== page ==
This is an interesting case.  A class action that was denied certification, appealed to the Second Circuit, which reversed because the lower court did not properly interpret the job description on the key issue of duties qualifying for the employer to claim the protection of the Part 541 exemptions.  The employees were salesmen and installation

The Fair Labor Standards Act is eighty years old this month and commentators strongly suggest that the law needs updating in many areas.

 cupcake with sparkler against a blue background, illustrating birthday conceptMy colleague Tammy McCutchen stated that a complaint-driven mechanism defense should be engrafted into the FLSA. She stated that “I think employers should get the opportunity to avoid [some liability] by having

A group of hourly employees working for the pawnshop chain Gem Financial Services Inc. have been granted conditional certification in a Fair Labor Standards Act action; their allegation is (as usual) unpaid overtime.  The federal Judge ruled that the workers had presented sufficient evidence at this early juncture to show that a common compensation policy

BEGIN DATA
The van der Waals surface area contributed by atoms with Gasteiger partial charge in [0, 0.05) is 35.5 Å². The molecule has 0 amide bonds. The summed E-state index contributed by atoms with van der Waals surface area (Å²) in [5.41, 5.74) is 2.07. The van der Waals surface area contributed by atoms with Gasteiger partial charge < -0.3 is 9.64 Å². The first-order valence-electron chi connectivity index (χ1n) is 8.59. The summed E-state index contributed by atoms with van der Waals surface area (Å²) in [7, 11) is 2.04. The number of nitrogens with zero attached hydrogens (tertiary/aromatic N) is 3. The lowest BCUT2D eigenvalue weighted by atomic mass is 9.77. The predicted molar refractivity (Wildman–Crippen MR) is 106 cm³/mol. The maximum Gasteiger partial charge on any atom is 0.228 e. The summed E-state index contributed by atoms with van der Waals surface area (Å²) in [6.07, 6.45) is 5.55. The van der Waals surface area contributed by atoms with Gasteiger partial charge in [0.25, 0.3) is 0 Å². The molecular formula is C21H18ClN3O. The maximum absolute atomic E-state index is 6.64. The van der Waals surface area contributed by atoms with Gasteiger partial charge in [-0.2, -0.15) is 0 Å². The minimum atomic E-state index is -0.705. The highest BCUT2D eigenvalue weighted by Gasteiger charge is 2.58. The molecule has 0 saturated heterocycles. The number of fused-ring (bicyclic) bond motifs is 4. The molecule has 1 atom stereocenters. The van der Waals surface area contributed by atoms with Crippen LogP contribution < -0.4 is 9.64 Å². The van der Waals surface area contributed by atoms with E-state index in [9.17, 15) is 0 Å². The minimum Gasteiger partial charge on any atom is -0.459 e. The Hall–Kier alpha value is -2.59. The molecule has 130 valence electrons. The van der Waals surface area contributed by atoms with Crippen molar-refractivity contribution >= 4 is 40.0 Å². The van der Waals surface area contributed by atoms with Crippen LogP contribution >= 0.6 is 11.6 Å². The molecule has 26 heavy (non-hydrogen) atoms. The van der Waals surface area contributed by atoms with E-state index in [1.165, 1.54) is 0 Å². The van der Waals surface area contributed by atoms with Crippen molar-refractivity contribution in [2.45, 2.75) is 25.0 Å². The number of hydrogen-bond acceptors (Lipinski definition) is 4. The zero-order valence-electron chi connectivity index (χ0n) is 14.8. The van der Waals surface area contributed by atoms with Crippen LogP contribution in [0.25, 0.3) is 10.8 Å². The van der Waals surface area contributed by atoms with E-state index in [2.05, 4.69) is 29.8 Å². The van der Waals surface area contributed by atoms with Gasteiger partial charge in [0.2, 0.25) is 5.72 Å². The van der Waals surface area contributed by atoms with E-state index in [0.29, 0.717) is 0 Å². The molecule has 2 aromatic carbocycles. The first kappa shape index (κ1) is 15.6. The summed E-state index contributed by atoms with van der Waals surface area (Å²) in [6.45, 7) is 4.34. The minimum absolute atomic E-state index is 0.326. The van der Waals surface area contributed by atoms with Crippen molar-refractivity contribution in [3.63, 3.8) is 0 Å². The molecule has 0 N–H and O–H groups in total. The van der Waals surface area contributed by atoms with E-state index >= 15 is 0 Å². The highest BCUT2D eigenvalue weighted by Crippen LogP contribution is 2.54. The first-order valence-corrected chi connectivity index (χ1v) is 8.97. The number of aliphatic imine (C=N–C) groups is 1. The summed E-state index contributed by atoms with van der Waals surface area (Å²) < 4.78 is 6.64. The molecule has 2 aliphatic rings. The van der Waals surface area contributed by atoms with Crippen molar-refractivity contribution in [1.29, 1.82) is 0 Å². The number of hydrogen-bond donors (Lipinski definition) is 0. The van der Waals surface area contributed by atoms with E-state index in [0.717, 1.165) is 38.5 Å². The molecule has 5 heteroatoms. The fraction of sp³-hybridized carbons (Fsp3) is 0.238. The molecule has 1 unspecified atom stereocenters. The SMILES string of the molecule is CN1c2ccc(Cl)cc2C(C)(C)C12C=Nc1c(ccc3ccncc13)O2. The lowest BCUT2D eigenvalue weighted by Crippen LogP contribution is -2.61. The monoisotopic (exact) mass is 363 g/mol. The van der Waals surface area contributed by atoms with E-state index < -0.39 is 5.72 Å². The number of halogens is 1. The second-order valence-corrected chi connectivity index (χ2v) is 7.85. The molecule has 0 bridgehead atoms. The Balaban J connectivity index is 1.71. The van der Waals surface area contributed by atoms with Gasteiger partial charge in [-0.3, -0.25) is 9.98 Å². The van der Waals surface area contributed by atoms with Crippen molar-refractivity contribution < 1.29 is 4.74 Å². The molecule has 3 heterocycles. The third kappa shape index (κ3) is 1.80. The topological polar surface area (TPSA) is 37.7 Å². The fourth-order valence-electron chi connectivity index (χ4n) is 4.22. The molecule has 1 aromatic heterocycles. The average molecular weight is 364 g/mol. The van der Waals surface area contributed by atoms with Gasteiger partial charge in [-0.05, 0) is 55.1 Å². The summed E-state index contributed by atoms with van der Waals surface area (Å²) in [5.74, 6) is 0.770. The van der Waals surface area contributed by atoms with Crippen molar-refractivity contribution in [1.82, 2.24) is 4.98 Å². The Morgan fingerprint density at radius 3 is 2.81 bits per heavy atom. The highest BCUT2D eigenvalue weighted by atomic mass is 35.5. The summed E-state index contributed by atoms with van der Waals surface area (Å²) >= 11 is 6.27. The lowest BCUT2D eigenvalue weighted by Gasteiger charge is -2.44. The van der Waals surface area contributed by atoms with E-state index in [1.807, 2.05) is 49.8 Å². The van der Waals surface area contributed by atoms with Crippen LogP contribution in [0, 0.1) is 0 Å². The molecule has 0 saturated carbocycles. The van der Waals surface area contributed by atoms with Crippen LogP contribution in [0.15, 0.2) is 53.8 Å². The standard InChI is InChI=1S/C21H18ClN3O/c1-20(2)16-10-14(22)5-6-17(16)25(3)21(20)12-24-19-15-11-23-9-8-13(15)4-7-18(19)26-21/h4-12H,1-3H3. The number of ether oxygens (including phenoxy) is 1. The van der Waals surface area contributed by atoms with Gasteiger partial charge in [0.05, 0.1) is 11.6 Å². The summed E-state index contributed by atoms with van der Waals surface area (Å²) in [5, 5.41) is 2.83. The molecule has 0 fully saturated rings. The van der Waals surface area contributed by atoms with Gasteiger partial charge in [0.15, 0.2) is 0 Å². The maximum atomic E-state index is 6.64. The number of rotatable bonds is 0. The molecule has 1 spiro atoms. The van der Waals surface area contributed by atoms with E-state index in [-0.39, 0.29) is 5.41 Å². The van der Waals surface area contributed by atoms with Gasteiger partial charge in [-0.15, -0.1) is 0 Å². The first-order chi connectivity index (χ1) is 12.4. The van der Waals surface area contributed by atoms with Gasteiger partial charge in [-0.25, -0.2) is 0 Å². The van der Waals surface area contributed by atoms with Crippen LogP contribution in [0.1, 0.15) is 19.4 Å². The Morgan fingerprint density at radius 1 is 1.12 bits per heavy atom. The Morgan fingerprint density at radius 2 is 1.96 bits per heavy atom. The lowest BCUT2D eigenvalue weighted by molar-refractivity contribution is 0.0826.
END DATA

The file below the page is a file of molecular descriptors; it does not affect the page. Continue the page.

Whenever a class action is defended, the main defense is, always, too much individual scrutiny is needed to allow a class to be formed.  This is exactly what a group of defendants has just now urged a California federal court to find and thus decertify a conditional class of workers claiming they were denied overtime

Although there are FLSA actions brought all over the country, the statistics show that the Southern District of Florida is the (dubious) leader in such suits.  Commentators attribute this disproportionate number to the “pervasive” existence of unsophisticated small businesses employing immigrant workers and, importantly, a skilled and aggressive plaintiffs’ bar that are knowledgeable in FLSA

There is, as we all know, an insane amount of litigation on independent contractor issues.  These controversies can emanate from any industry and there is no business that is immune to these allegations.  Case in point.  A judge in New York State has just granted class certification to a class of cheerleaders for the

No industry or business is immune from the threat of a FLSA class action.  Proof of this premise is found in the certification of a class of dozens of freelance content producers who allege that the parent entity of the Hollywood Reporter denied them overtime by misclassifying the workers as independent contractors.  The primary allegation